Given that I have a hard enough time locating my own shoes, I'm not quite sure how I convinced the Study Abroad offices to drop me off halfway around the world to study in Melbourne, Australia. Nonetheless, it turned out to be a great decision, so, as an Aussie might say, "Good on them for that."
I have a severe visual impairment and I rely on adaptive devices to aid me with work, school and travel. I am an independent traveler, but I had spent my entire life – including my collegiate studies at DePaul University - in the familiar comfort of the Chicago-land area. Living independently is not a foreign concept to me, but I have always had a well-tested network of support systems at my fingertips.
This made my ambition to study at Monash University in Australia seem like more of a venture into unknown territory, both literally and figuratively. Despite that, I still had a nagging fixation with getting out of the boring old U.S.A. and going really far way. Suffice it to say, Australia more than satisfied that criterion of distance, and it also offered a beautiful and fascinating backdrop for learning and exploring.
During my time abroad, I had many personal triumphs: bringing myself to go skydiving, bungee jumping, and surfing (my surfing instructor gave me the patronizing nickname of “Kelly Slater”). I also traveled to Sydney, Darwin, New Zealand, and an Aboriginal community called Yuendumu, where I volunteered at an art center.
However, I will focus my writing primarily on issues concerning disability and offer my perspective through the lens of someone with a visual disability. I guess such a lens would have to be a high-strength corrective magnifying lens, wouldn't it?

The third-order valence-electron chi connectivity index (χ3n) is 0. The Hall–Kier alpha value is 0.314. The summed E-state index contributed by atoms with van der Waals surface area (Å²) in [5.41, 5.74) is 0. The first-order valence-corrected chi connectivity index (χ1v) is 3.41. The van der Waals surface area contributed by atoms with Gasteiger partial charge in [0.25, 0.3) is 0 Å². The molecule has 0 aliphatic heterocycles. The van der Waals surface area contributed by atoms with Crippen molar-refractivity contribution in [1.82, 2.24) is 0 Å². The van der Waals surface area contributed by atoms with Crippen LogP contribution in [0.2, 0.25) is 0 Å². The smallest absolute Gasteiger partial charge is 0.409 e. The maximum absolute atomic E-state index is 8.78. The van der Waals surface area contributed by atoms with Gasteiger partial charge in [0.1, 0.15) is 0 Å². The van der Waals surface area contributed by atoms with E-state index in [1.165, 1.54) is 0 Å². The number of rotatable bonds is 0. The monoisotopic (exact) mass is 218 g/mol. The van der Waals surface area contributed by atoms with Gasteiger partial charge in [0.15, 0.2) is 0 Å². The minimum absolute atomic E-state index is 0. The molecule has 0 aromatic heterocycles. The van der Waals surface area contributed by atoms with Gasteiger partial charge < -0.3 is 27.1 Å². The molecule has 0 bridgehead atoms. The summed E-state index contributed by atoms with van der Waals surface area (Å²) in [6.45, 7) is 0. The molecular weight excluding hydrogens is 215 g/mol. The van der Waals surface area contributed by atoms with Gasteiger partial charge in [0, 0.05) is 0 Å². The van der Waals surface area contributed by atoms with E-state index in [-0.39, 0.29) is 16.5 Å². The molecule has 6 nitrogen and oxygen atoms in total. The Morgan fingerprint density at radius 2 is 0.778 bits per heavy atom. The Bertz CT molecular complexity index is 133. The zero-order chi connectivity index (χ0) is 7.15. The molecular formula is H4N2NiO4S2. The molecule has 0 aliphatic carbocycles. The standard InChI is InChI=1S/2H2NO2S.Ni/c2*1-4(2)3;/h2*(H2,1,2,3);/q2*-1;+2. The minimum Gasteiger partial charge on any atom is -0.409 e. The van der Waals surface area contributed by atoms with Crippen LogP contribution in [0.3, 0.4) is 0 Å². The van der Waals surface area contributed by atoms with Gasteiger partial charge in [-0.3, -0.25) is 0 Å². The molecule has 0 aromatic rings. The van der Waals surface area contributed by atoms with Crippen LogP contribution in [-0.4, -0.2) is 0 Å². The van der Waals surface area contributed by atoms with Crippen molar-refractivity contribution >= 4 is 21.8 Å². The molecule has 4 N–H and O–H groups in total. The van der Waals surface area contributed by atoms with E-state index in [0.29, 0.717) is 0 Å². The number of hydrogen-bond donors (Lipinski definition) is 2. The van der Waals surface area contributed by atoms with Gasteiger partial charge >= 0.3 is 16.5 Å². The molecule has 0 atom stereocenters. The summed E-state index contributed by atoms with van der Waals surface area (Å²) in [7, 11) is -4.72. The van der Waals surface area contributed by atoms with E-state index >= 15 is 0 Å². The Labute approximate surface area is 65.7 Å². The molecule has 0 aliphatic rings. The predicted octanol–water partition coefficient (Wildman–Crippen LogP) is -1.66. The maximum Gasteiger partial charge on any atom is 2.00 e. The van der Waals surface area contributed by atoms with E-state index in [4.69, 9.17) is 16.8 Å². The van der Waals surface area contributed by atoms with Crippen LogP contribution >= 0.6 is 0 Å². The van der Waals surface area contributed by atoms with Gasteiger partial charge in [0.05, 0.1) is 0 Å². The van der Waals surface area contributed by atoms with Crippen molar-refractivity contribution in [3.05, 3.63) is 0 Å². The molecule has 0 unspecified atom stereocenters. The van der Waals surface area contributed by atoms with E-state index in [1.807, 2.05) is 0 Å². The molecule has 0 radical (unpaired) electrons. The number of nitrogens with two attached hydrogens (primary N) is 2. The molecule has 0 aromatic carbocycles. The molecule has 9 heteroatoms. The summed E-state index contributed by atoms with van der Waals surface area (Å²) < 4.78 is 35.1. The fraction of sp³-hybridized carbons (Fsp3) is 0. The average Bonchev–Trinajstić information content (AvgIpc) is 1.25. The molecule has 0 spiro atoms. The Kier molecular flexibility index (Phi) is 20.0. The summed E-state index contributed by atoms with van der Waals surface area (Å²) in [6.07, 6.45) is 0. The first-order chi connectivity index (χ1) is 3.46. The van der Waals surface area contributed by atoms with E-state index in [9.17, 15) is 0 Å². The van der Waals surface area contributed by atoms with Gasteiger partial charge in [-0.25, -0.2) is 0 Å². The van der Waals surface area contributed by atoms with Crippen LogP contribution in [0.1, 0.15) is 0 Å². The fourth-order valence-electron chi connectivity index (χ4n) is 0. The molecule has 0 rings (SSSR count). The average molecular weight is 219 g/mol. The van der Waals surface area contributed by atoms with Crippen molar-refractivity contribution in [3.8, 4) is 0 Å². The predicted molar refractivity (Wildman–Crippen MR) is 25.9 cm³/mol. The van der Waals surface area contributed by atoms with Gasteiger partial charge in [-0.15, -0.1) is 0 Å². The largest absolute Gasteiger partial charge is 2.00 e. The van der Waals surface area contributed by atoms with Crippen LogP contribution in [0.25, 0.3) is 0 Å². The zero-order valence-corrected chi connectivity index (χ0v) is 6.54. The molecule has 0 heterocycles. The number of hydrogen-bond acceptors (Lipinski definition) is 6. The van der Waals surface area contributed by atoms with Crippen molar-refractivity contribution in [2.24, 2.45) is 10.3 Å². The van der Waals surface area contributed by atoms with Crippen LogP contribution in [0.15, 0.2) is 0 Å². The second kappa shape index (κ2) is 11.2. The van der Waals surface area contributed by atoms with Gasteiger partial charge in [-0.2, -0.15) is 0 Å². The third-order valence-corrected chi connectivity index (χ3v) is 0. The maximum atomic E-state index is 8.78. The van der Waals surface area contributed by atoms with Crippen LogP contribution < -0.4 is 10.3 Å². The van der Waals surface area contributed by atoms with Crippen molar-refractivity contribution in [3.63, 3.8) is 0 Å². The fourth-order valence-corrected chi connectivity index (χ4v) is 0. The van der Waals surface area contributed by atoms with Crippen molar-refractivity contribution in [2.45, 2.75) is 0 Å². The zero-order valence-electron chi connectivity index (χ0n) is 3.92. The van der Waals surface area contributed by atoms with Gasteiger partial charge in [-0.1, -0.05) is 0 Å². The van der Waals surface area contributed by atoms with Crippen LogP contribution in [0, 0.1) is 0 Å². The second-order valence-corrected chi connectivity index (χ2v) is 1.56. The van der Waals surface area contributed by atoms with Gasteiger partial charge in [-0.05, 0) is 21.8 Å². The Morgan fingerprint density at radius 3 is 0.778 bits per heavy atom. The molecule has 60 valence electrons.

In preparation for the trip, I consulted DePaul's Disability Services office for recommendations. They loaned me a USB drive with a computer magnifying program called ZoomText, along with a portable electronic enlarging screen to magnify quick reading references on the go. It's basically a handy blind academic survival kit.
Beyond that, the most helpful resource for tips and further support at that time came from Monash's international exchange coordinators and the on-campus Disability Liaison Unit (DLU) - I love that name! This office put me in touch with other useful organizations and gave me additional peace of mind. Nonetheless, I still had no real assured sense of what to expect.
Since DePaul described the Melbourne program as an exciting stay in an "urban metropolis," I found myself slightly taken aback when I arrived at the airport in Melbourne and a shuttle van dropped me off about 45 minutes outside of the city in the decidedly suburban surroundings of a place called Clayton. It seemed to have more parking lots than shops in my immediate vicinity.
Although I later learned to appreciate the quirks of Clayton, my first week consisted of repeatedly getting lost while trying to find my way back to my dorm and wandering around streets with constant speeding cars and seldom a storefront or restaurant.